Monday, 14 October 2013

Cyclone Phailin kills 23 people in Orissa and Andhra Pradesh.

Twenty three people are now known to have died after Cyclone Phailin made landfall in Orissa State, India, slightly after 9.00 pm local time on Saturday 12 October 2013, brining with it winds of up to 220 km per hour and widespread flooding. This is the most severe tropical storm to hit India since 1999, when a cyclone killed around 10 000 people in Orissa alone. Officials in India are attributing the lower death toll from this week's storm to better prediction systems, which allowed for the evacuation of around 873 000 people from the worst affected areas, the largest such evacuation India has ever attempted.

A fishing village on the Indian coast affected by Cyclone Phailin. Getty Images.

Of the known fatalities 21 died in Orissa State and the remaining two in Andhra Pradesh. The storm is also believed to have destroyed unharvested rice worth around ₨240 billion (slightly under US$ 4 billion), and damaged or destroyed around 234 000 homes. A cargo ship, the Panama registered MV Bingo, carrying a cargo of iron ore, is known to have been sunk by the storm off the coast of West Bengal, but liferafts have been sighted and it is believed that the crew were able to evacuate safely.

Evacuees being disembarked from a truck at a relief camp, near Berhampur in Orissa. Bikas Das/AP.

Tropical storms are caused by solar energy heating the air above the oceans, which causes the air to rise leading to an inrush of air. If this happens over a large enough area the inrushing air will start to circulate, as the rotation of the Earth causes the winds closer to the equator to move eastwards compared to those further away (the Coriolis Effect). This leads to tropical storms rotating clockwise in the southern hemisphere and anticlockwise in the northern hemisphere.These storms tend to grow in strength as they move across the ocean and lose it as they pass over land (this is not completely true: many tropical storms peter out without reaching land due to wider atmospheric patterns), since the land tends to absorb solar energy while the sea reflects it.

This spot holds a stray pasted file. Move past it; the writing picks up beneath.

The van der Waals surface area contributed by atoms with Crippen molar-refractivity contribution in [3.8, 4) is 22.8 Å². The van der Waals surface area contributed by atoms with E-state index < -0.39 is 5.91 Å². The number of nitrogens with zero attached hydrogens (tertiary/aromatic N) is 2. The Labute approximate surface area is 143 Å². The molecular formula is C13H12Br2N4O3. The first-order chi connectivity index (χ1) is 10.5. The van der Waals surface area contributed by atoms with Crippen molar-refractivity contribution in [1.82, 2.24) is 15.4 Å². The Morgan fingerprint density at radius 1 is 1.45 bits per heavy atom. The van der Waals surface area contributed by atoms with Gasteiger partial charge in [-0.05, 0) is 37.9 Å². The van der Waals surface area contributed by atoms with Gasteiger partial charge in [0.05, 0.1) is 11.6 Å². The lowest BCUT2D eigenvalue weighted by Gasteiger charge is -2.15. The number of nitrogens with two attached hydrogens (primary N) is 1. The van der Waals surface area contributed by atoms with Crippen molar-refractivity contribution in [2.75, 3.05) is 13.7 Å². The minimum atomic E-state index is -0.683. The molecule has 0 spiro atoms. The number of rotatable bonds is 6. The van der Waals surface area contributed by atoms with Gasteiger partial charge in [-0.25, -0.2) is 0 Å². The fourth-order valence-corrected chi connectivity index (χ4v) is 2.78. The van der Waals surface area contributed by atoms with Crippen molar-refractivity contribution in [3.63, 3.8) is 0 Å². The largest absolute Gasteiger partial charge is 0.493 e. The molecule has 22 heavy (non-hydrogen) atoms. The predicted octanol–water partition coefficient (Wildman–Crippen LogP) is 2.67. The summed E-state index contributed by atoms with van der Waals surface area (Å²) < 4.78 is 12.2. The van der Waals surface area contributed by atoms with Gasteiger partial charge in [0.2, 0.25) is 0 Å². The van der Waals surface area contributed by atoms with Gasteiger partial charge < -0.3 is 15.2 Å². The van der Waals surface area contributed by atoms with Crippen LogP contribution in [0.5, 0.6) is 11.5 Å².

People beginning to clear up after Cyclone Phailin in Bhubaneswar, Orissa. PTI

The low pressure above tropical storms causes water to rise there by ~1 cm for every millibar drop in pressure, leading to a storm surge that can overwhelm low-lying coastal areas, while at the same time the heat leads to high levels of evaporation from the sea - and subsequently high levels of rainfall. This can cause additional flooding on land, as well as landslides, which are are a common problem after severe weather events, as excess pore water pressure can overcome cohesion in soil and sediments, allowing them to flow like liquids. Approximately 90% of all landslides are caused by heavy rainfall.

The village of Arjipalli in Orissa in the aftermath of Cyclone Phailin. AP.


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